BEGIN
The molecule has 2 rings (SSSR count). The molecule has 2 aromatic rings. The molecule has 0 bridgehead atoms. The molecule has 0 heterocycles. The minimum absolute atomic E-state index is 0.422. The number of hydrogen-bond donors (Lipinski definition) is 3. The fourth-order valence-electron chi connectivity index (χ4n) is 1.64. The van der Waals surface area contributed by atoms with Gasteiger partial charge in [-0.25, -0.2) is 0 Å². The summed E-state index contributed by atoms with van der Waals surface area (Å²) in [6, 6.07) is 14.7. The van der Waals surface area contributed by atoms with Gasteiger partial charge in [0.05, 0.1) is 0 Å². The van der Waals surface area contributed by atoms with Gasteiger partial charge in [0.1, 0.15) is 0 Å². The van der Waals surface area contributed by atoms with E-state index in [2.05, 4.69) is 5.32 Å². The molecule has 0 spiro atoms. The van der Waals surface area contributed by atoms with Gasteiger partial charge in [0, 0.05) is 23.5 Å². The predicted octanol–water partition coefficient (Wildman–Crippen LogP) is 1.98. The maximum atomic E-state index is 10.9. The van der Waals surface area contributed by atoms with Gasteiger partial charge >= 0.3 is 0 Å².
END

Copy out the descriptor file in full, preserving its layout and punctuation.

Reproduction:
The molecule has 2 rings (SSSR count). The molecule has 2 aromatic rings. The molecule has 0 bridgehead atoms. The molecule has 0 heterocycles. The minimum absolute atomic E-state index is 0.422. The number of hydrogen-bond donors (Lipinski definition) is 3. The fourth-order valence-electron chi connectivity index (χ4n) is 1.64. The van der Waals surface area contributed by atoms with Gasteiger partial charge in [-0.25, -0.2) is 0 Å². The summed E-state index contributed by atoms with van der Waals surface area (Å²) in [6, 6.07) is 14.7. The van der Waals surface area contributed by atoms with Gasteiger partial charge in [0.05, 0.1) is 0 Å². The van der Waals surface area contributed by atoms with Gasteiger partial charge in [0.1, 0.15) is 0 Å². The van der Waals surface area contributed by atoms with E-state index in [2.05, 4.69) is 5.32 Å². The molecule has 0 spiro atoms. The van der Waals surface area contributed by atoms with Gasteiger partial charge in [0, 0.05) is 23.5 Å². The predicted octanol–water partition coefficient (Wildman–Crippen LogP) is 1.98. The maximum atomic E-state index is 10.9. The van der Waals surface area contributed by atoms with Gasteiger partial charge >= 0.3 is 0 Å².